PARIS (AFP) - US actresses Kristen Stewart and Julianne Moore played roulette in Karl Lagerfeld's celebrity-studded runway casino on Tuesday where the fashion legend used 3D printing for a futuristic version of the classic Chanel suit.
In a typically elaborate staging - last year he recreated a Parisian bistro on the runway - Lagerfeld showed his first of two couture collections at Paris Fashion Week, with his all-fur production for Fendi on Wednesday seen as the highlight of the five-day fashion extravaganza.
British singer Rita Ora, French singer Vanessa Paradis and her daughter with Johnny Depp, Lily-Rose, were also featured as high rollers sat around roulette tables in the centre of the runway.
Slot machines circled the perimetre of the muted, cosy room where models in sharply-cut black bobs, with bright lipstick and thickly-spread blush took to the runway in an atmosphere of the heady 1920s.
The iconic Chanel suit sported square-cut shoulders and boxy jackets, appearing three dimensional thanks to a technique called selective laser sintering which Lagerfeld used to take the look into the 21st century.
The technique sees a laser aimed into space where it binds powdered material according to a 3D model, creating a solid structure.
"The idea is to take the most iconic jacket of the 20th century and make a 21st century version, which technically was unimaginable in the period when it was born," Lagerfeld told AFP after the show.
"The vest is one piece, there is no sewing, it is moulded."
The Chanel designer said the technique "widens haute couture" and would be used more and more in the future.
"What keeps couture alive, is to move with the times. If it stays like sleeping beauty in the woods in an ivory tower, you can forget it," he said.
"The women who buy couture today are not the bourgeoises of the past, they are young, modern women."
The haute couture designation is protected by French law and attributed exclusively by the ministry of industry to 14 houses whose clothes are entirely made by hand and tailored to each client.
Lagerfeld's dresses had layered skirts or a high-low hem - short in the front and long in the back - and as seen in several other collections this week, grazed ankles and necklines plunged nearly to the navel.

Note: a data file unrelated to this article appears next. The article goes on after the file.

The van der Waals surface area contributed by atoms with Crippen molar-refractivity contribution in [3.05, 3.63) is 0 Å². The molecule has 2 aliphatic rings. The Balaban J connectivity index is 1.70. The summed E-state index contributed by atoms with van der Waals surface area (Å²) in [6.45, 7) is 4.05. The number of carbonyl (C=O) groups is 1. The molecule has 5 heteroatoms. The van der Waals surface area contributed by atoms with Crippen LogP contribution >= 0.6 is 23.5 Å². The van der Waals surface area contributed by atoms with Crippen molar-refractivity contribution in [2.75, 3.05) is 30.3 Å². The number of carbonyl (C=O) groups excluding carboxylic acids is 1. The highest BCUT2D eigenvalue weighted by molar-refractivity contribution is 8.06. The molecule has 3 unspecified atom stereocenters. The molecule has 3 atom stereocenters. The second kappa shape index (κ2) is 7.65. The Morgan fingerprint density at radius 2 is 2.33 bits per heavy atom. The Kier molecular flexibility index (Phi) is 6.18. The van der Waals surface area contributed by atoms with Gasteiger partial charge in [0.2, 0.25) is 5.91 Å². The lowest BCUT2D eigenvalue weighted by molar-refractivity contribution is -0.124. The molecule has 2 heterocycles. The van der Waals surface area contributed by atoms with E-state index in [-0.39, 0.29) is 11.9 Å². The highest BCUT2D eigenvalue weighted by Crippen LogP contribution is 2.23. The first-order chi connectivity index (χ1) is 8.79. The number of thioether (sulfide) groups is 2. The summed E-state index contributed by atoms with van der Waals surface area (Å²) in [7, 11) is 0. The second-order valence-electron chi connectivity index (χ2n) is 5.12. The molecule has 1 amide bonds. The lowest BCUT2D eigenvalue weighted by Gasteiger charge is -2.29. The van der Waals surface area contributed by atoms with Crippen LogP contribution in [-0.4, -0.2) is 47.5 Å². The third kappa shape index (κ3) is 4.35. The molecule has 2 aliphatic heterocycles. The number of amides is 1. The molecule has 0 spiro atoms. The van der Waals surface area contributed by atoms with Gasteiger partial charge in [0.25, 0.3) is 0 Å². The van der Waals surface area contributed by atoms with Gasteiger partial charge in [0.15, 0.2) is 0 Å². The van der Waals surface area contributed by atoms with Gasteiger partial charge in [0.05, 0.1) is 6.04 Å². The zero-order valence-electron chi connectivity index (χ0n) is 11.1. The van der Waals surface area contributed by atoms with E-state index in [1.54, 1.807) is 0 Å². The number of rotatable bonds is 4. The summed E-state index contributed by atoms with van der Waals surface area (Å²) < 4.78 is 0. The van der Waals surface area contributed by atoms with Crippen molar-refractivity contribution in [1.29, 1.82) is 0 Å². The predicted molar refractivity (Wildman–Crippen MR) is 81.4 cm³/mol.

One dress was almost entirely made out of feathers, with a gold collar.
The show was capped by US model Kendall Jenner as the Chanel bride in a white trouser suit with a long bridal train.
'ON ANOTHER PLANET'
Lagerfeld said his modern clients were also a lot richer than when Coco Chanel first started out, when mostly women from America or South America would fly to Paris to see couture collections.
"Today, it is private jets that transport clothes for women to try on around the globe. At Chanel we have four haute couture workshops with hundreds of workers: they are always snowed under.
"It is a clientele which doesn't show itself, which doesn't come to the runway shows, they live on another planet," said Lagerfeld.
He said his decor was inspired by "the ambiance of casinos at a time when people dressed up."
"They didn't appear to try and win to pay the rent at the end of the month. Today, casinos are a bit more dreary because people no longer get dolled up."
On Wednesday, the indefatigable Lagerfeld, 81, will unveil a collection celebrating his 50 years with Italy's Fendi, which has hailed the "longest relationship between a designer and a fashion house."
The show will be entirely "haute fourrure" or couture fur - a material the luxury fashion brand has never shied away from.
French film icon and ardent animal rights activist Brigitte Bardot has already registered her disapproval by writing a letter to Choupette Lagerfeld, the designer's pampered feline companion.
Bardot appealed to the cat - who has become famous with 48,000 Twitter followers - to "purr in the ear" of her master and save her "furry friends".
But not even Choupette, whose every whim is usually catered to, is likely to stop the show from going ahead.